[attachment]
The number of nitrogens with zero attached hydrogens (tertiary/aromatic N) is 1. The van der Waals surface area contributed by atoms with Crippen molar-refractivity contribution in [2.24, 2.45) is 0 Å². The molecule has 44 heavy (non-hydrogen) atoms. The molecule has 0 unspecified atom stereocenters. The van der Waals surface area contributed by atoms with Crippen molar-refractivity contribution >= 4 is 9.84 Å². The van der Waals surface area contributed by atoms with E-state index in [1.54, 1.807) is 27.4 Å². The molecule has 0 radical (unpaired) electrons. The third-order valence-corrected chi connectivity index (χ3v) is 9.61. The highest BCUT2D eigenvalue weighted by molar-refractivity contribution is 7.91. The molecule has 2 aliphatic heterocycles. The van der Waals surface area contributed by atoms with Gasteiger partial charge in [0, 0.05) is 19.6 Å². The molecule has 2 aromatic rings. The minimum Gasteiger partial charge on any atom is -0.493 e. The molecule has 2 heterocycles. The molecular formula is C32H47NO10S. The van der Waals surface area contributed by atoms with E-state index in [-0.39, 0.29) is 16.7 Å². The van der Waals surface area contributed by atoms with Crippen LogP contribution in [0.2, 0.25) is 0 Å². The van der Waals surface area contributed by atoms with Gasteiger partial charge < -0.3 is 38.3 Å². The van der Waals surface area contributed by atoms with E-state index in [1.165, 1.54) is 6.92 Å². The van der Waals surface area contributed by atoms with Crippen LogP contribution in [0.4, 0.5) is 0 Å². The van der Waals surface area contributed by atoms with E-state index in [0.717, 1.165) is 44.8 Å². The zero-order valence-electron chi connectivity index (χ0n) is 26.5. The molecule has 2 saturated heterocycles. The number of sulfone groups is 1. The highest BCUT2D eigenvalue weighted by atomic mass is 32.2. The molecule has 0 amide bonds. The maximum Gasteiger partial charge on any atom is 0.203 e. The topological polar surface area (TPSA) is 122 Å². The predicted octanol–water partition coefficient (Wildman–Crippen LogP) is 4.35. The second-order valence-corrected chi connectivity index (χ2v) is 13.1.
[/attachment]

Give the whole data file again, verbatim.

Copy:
The number of nitrogens with zero attached hydrogens (tertiary/aromatic N) is 1. The van der Waals surface area contributed by atoms with Crippen molar-refractivity contribution in [2.24, 2.45) is 0 Å². The molecule has 44 heavy (non-hydrogen) atoms. The molecule has 0 unspecified atom stereocenters. The van der Waals surface area contributed by atoms with Crippen molar-refractivity contribution >= 4 is 9.84 Å². The van der Waals surface area contributed by atoms with E-state index in [1.54, 1.807) is 27.4 Å². The molecule has 0 radical (unpaired) electrons. The third-order valence-corrected chi connectivity index (χ3v) is 9.61. The highest BCUT2D eigenvalue weighted by molar-refractivity contribution is 7.91. The molecule has 2 aliphatic heterocycles. The van der Waals surface area contributed by atoms with Gasteiger partial charge in [0, 0.05) is 19.6 Å². The molecule has 2 aromatic rings. The minimum Gasteiger partial charge on any atom is -0.493 e. The molecule has 2 heterocycles. The molecular formula is C32H47NO10S. The van der Waals surface area contributed by atoms with E-state index in [-0.39, 0.29) is 16.7 Å². The van der Waals surface area contributed by atoms with Crippen LogP contribution in [0.2, 0.25) is 0 Å². The van der Waals surface area contributed by atoms with Gasteiger partial charge < -0.3 is 38.3 Å². The van der Waals surface area contributed by atoms with E-state index in [1.165, 1.54) is 6.92 Å². The van der Waals surface area contributed by atoms with Crippen LogP contribution in [0.4, 0.5) is 0 Å². The van der Waals surface area contributed by atoms with E-state index in [0.717, 1.165) is 44.8 Å². The zero-order valence-electron chi connectivity index (χ0n) is 26.5. The molecule has 2 saturated heterocycles. The number of sulfone groups is 1. The highest BCUT2D eigenvalue weighted by atomic mass is 32.2. The molecule has 0 amide bonds. The maximum Gasteiger partial charge on any atom is 0.203 e. The topological polar surface area (TPSA) is 122 Å². The predicted octanol–water partition coefficient (Wildman–Crippen LogP) is 4.35. The second-order valence-corrected chi connectivity index (χ2v) is 13.1.